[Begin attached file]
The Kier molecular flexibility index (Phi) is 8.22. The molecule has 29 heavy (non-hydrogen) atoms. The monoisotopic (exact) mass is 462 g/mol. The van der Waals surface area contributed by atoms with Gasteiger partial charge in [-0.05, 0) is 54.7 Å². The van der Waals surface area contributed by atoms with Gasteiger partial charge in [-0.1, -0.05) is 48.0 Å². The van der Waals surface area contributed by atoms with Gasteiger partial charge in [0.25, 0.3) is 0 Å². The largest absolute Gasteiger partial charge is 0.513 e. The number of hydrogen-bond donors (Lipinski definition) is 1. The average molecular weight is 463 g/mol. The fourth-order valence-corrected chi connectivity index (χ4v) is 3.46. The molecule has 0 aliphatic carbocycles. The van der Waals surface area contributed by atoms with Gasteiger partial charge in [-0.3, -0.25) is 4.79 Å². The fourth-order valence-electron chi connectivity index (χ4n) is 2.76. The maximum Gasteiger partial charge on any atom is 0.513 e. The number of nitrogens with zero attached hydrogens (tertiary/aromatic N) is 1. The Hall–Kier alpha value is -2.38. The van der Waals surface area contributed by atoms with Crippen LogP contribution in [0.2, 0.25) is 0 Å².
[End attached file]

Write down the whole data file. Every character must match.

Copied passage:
The Kier molecular flexibility index (Phi) is 8.22. The molecule has 29 heavy (non-hydrogen) atoms. The monoisotopic (exact) mass is 462 g/mol. The van der Waals surface area contributed by atoms with Gasteiger partial charge in [-0.05, 0) is 54.7 Å². The van der Waals surface area contributed by atoms with Gasteiger partial charge in [-0.1, -0.05) is 48.0 Å². The van der Waals surface area contributed by atoms with Gasteiger partial charge in [0.25, 0.3) is 0 Å². The largest absolute Gasteiger partial charge is 0.513 e. The number of hydrogen-bond donors (Lipinski definition) is 1. The average molecular weight is 463 g/mol. The fourth-order valence-corrected chi connectivity index (χ4v) is 3.46. The molecule has 0 aliphatic carbocycles. The van der Waals surface area contributed by atoms with Gasteiger partial charge in [-0.3, -0.25) is 4.79 Å². The fourth-order valence-electron chi connectivity index (χ4n) is 2.76. The maximum Gasteiger partial charge on any atom is 0.513 e. The number of nitrogens with zero attached hydrogens (tertiary/aromatic N) is 1. The Hall–Kier alpha value is -2.38. The van der Waals surface area contributed by atoms with Crippen LogP contribution in [0.2, 0.25) is 0 Å².